Diffuse idiopathic skeletal hyperostosis may give the typical postural abnormalities of advanced ankylosing spondylitis. Rheumatology (Oxford)
ABSTRACT To describe a case-series of patients who presented with the typical postural abnormalities of long-standing advanced ankylosing spondylitis (AS) but were instead found to suffer from diffuse idiopathic skeletal hyperostosis (DISH).
We enrolled consecutive patients who showed postural abnormalities, which at first suggested to us the diagnosis of long-standing advanced AS, although the diagnostic process led us to the correct diagnosis of DISH. Each patient had a complete physical examination and radiographs of the spine and pelvis, and was investigated for HLA-B27 locus typing.
From 15 June 1998 to 15 June 2006, 15 patients with DISH were seen who presented with the typical postural abnormalities of long-standing advanced AS. All patients were males with a median age of 69 yrs (range 51-91). All lacked HLA-B27 and denied personal or family history of spondyloarthritis. All measurements assessing cervical, thoracic and lumbar spinal movement were abnormal.
Patients suffering from DISH can occasionally have severe limitations of spinal mobility, along with postural abnormalities that resemble long-standing advanced AS. Thus, the differential diagnosis between DISH and advanced AS is not limited to the radiological findings and can also extend to the clinical findings in the two diseases, as is highlighted by our report.
Full-textDOI: · Available from: Salvatore D’Angelo, Sep 10, 2014
- SourceAvailable from: Hendrik-Jan C Kranenburg
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- "Like DISH, SD is a non-inflammatory disorder, which is not considered to be of great clinical relevance. However, stiffness of the back, lameness, changes in gait and pain have been described and there is a possible association with disc protrusion (Morgan et al. 1967, Morgan et al. 1989, Belanger & Rowe 2001, Carnier et al. 2004; Levine et al. 2006, Olivieri et al. 2007, Westerveld et al. 2009, Verlaan et al. 2011). "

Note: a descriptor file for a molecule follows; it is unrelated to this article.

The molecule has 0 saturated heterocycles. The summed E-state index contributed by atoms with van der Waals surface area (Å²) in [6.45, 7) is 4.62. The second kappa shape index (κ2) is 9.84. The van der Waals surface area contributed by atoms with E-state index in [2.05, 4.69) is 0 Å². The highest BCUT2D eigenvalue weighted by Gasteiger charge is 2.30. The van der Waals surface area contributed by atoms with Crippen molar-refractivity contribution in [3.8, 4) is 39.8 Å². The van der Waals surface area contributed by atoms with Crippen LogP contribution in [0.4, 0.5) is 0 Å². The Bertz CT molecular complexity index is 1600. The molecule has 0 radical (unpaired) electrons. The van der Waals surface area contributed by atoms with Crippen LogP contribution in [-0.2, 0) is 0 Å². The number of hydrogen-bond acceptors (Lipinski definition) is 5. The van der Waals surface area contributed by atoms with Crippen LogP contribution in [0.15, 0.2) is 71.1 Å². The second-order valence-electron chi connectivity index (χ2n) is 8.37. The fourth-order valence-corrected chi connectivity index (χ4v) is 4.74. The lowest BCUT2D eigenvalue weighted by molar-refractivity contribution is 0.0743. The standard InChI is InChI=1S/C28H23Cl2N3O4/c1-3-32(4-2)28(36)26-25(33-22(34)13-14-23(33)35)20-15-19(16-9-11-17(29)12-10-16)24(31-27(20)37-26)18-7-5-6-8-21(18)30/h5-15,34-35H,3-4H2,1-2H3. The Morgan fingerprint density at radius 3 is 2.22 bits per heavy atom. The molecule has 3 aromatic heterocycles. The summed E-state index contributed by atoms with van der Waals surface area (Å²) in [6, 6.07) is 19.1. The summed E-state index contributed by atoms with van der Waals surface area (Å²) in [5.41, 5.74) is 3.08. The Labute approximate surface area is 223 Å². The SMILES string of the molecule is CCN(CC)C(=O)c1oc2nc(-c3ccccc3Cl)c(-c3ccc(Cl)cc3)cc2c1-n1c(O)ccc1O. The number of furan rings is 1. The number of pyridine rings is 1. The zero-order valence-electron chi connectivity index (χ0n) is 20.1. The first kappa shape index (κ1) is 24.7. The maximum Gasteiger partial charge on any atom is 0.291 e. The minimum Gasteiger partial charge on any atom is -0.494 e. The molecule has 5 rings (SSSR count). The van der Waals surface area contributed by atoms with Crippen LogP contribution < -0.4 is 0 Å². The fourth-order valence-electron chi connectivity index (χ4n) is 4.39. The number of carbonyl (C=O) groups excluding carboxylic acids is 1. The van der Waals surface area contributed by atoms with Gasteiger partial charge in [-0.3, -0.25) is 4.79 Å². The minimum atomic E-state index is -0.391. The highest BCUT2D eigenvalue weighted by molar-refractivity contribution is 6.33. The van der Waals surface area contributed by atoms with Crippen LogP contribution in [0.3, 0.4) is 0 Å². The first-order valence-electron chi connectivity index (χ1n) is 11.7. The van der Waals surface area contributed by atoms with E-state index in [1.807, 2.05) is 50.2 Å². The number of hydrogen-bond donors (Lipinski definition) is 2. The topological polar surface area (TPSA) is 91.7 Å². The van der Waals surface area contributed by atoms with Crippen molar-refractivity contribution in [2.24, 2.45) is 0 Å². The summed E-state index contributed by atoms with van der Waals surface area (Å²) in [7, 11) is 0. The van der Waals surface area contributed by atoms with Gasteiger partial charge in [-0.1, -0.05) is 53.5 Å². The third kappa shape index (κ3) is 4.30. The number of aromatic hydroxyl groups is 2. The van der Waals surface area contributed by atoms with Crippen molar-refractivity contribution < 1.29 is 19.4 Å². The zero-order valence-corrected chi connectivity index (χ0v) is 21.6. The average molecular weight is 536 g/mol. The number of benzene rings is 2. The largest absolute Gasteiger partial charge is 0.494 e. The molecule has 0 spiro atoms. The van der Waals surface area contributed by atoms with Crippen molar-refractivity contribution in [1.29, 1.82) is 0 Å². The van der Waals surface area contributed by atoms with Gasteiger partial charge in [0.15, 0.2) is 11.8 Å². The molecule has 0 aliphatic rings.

ABSTRACT: OBJECTIVES To evaluate clinical signs, describe lesions and differences in the magnetic resonance imaging appearance of spinal new bone formations classified as disseminated idiopathic spinal hyperostosis and/or spondylosis deformans on radiographs and compare degeneration status of the intervertebral discs using the Pfirrmann scale.METHODS Retrospective analysis of 18 dogs presented with spinal disorders using information from radiographic and magnetic resonance imaging examinations.RESULTSAll dogs were found to be affected with both disseminated idiopathic spinal hyperostosis and spondylosis deformans. Neurological signs due to foraminal stenosis associated with disseminated idiopathic spinal hyperostosis were found in two dogs. Spondylosis deformans was associated with foraminal stenosis and/or disc protrusion in 15 cases.The Pfirrmann score on magnetic resonance imaging was significantly higher in spondylosis deformans compared with disseminated idiopathic spinal hyperostosis and signal intensity of new bone due to disseminated idiopathic spinal hyperostosis was significantly higher compared to spondylosis deformans.CLINICAL SIGNIFICANCEDifferences between disseminated idiopathic spinal hyperostosis and spondylosis deformans found on magnetic resonance imaging contribute to an increased differentiation between the two entities. Clinically relevant lesions in association with disseminated idiopathic spinal hyperostosis were rare compared to those seen with spondylosis deformans.Journal of Small Animal Practice 03/2014; DOI:10.1111/jsap.12218 · 0.91 Impact Factor